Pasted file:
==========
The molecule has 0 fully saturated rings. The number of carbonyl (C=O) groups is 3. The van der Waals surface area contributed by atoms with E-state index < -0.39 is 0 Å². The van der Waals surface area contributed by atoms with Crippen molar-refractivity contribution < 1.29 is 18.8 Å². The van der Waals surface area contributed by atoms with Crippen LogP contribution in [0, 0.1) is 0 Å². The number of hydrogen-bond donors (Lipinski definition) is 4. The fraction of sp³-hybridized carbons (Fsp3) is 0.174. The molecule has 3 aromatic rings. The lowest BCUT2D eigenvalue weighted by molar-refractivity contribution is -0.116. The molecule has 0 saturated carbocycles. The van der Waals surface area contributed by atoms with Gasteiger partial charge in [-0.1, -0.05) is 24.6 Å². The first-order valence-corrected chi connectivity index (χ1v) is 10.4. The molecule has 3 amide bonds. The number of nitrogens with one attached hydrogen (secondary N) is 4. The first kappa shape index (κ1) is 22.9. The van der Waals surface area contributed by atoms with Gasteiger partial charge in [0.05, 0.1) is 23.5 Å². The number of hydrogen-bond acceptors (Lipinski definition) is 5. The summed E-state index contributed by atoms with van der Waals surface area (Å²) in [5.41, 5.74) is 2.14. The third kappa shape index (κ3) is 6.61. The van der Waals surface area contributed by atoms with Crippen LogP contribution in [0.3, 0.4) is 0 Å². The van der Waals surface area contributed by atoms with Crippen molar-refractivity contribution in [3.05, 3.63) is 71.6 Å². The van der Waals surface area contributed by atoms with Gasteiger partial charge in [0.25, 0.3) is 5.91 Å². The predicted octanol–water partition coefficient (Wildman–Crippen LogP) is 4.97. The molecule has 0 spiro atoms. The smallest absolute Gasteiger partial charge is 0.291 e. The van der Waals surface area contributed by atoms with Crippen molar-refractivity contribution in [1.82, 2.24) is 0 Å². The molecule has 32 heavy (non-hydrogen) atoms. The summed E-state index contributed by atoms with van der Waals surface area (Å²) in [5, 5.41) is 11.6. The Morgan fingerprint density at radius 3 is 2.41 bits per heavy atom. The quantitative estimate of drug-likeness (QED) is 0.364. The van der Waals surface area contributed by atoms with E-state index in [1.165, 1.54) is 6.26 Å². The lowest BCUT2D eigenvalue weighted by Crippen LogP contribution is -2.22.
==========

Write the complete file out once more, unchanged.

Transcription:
The molecule has 0 fully saturated rings. The number of carbonyl (C=O) groups is 3. The van der Waals surface area contributed by atoms with E-state index < -0.39 is 0 Å². The van der Waals surface area contributed by atoms with Crippen molar-refractivity contribution < 1.29 is 18.8 Å². The van der Waals surface area contributed by atoms with Crippen LogP contribution in [0, 0.1) is 0 Å². The number of hydrogen-bond donors (Lipinski definition) is 4. The fraction of sp³-hybridized carbons (Fsp3) is 0.174. The molecule has 3 aromatic rings. The lowest BCUT2D eigenvalue weighted by molar-refractivity contribution is -0.116. The molecule has 0 saturated carbocycles. The van der Waals surface area contributed by atoms with Gasteiger partial charge in [-0.1, -0.05) is 24.6 Å². The first-order valence-corrected chi connectivity index (χ1v) is 10.4. The molecule has 3 amide bonds. The number of nitrogens with one attached hydrogen (secondary N) is 4. The first kappa shape index (κ1) is 22.9. The van der Waals surface area contributed by atoms with Gasteiger partial charge in [0.05, 0.1) is 23.5 Å². The number of hydrogen-bond acceptors (Lipinski definition) is 5. The summed E-state index contributed by atoms with van der Waals surface area (Å²) in [5.41, 5.74) is 2.14. The third kappa shape index (κ3) is 6.61. The van der Waals surface area contributed by atoms with Crippen LogP contribution in [0.3, 0.4) is 0 Å². The van der Waals surface area contributed by atoms with Crippen molar-refractivity contribution in [3.05, 3.63) is 71.6 Å². The van der Waals surface area contributed by atoms with Gasteiger partial charge in [0.25, 0.3) is 5.91 Å². The predicted octanol–water partition coefficient (Wildman–Crippen LogP) is 4.97. The molecule has 0 spiro atoms. The smallest absolute Gasteiger partial charge is 0.291 e. The van der Waals surface area contributed by atoms with Crippen molar-refractivity contribution in [1.82, 2.24) is 0 Å². The molecule has 32 heavy (non-hydrogen) atoms. The summed E-state index contributed by atoms with van der Waals surface area (Å²) in [5, 5.41) is 11.6. The Morgan fingerprint density at radius 3 is 2.41 bits per heavy atom. The quantitative estimate of drug-likeness (QED) is 0.364. The van der Waals surface area contributed by atoms with E-state index in [1.165, 1.54) is 6.26 Å². The lowest BCUT2D eigenvalue weighted by Crippen LogP contribution is -2.22.